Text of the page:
High tech needs higher education

A strong technology economy supports fast-disappearing high paying jobs

Scott Keeney is the president and CEO of Vancouver-based nLight Corp. and the chairman of the Clark County High Tech Council.

During the late 20th century, the high tech sector took on an increasingly important role in the U.S. economy. Today, with the advance of globalization, it has become absolutely critical. Many of the jobs of the past will simply disappear, and a strong high tech economy is essential to supporting high paying jobs.

In Southwest Washington, we are fortunate to have a foundation for a strong high-tech economy. Today our region is home to world-class companies such as WaferTech, Sharp, Hewlett Packard, Linear, UL and many others. These firms provide a vital role in our regional economy today. Based on a recent report, the firms represented by the Clark County High Tech Council alone constitute almost $4 billion in annual sales and create employment for more than 8,000 people. These jobs offer average compensation that is well over twice that of the average in Clark County.

However, our high tech economy is unlikely to grow without significant improvements in our regional education system – both in higher education and in K-12.

There are many important prerequisites for a vibrant high-tech cluster, but none are more important than a world-class research university. It is no coincidence that the U.S. is both the dominant high tech economy in the world and also has 17 of the top 20 universities in the world, according to the recent rankings from Shanghai Jiao Tong University. These universities provide the backbone to all the major high-tech clusters in the country.

Stanford and Berkeley support a wide range of high-tech firms in Silicon Valley; Harvard and MIT support high-tech firms around Boston’s route 128; University of California at San Diego supports leading biotech companies around San Diego; the University of Washington supports leading software and biotech companies around the Puget Sound, and the list goes on.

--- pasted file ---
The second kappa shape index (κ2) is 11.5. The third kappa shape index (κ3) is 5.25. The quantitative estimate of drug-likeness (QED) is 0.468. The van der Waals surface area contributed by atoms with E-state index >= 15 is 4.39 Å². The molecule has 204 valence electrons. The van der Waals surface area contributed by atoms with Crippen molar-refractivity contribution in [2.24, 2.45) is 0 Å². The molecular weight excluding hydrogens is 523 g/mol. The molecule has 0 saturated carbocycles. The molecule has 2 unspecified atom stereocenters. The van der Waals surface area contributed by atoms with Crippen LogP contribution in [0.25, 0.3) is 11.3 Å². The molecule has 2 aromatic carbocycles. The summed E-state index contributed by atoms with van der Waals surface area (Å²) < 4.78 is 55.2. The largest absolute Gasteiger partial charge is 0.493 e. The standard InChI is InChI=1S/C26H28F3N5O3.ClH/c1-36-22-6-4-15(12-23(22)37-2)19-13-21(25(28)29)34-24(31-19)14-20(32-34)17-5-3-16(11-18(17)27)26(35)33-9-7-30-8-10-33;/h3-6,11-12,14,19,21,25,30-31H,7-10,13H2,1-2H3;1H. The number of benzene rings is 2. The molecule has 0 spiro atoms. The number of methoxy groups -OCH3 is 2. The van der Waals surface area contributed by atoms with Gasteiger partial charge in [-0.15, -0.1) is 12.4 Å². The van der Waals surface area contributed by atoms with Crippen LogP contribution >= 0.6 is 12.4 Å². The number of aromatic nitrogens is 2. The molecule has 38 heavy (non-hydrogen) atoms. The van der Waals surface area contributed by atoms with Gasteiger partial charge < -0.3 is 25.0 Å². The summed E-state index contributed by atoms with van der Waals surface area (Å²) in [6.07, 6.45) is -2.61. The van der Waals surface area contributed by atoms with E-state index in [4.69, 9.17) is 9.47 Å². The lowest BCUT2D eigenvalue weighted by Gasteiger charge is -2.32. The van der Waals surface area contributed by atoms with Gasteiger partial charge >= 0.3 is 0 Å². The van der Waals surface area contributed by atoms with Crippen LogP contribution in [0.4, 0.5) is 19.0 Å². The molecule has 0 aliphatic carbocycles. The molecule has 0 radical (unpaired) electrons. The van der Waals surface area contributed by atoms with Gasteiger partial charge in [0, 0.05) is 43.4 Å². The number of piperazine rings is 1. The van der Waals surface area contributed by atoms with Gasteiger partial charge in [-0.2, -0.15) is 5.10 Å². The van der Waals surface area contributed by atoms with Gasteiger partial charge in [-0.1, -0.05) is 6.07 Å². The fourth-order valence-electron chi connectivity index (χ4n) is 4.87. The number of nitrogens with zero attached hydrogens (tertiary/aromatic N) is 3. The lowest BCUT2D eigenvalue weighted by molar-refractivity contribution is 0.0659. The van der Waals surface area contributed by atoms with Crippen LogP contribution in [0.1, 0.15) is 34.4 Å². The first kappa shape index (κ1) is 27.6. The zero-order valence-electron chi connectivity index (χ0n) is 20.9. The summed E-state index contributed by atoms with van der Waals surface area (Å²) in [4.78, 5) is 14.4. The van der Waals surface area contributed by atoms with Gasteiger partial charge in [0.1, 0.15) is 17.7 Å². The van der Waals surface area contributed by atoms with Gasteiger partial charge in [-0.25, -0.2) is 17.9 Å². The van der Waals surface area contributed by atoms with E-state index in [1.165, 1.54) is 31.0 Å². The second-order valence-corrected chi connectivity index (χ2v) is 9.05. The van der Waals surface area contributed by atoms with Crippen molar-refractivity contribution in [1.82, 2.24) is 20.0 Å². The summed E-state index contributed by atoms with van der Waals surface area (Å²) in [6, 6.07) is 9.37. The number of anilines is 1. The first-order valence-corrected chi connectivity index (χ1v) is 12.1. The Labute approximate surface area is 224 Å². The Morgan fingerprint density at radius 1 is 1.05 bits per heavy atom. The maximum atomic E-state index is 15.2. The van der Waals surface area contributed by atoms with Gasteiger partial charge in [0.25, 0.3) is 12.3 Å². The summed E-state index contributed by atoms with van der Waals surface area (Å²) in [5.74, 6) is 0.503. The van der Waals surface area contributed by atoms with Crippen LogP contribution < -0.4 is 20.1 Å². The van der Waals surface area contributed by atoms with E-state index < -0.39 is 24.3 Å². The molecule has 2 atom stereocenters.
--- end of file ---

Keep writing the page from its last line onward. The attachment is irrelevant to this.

The Vancouver/Portland region, however, is the glaring exception. While our region has some of the world’s leading high tech companies, there is not a regional university that ranks even in the top 100 in the world. In all the key high tech clusters in the U.S., the leading research universities not only educate the engineers and scientists for the local companies but also provide the research and incubation of future technologies that leads to the formation of new companies. In Southwest Washington, we have seen great progress over the past few years with WSU Vancouver, but more must be done to ensure continued growth in our regional high tech economy.

In addition to higher education, K-12 is also vital to a vibrant high-tech cluster. This is due to both the need to train future high tech employees and even more importantly, to provide an outstanding place to live for the high tech employees of today who keenly understand the importance of education for the future of their children.

Unlike the leading role U.S. universities play in the world, our K-12 system in the U.S. is lagging the rest of the world in critical areas such as science and math. According to the National Center for Education, average scores in science and math in the U.S. decline as students move through school leaving the U.S. ranking near the bottom on most measures for the 12th grade. While there are many great success stories in our region, we face problems that are similar to the rest of our nation, and we must find a way to make significant changes as our children hope to compete in the future global market.

In both K-12 and higher education, the reasons for our current situation are complex; however, one important step toward a solution is very simple indeed: everyone who cares about our region should find a way to help our schools. In particular, support from the business community is critical. While it is important to analyze critically the gaps in our education system, it is crucial to move forward to work toward pragmatic solutions. We are fortunate to have many great programs in place today in our region that need further support of our time and resources. While we are all very busy, we simply cannot afford to neglect this important investment in our future.

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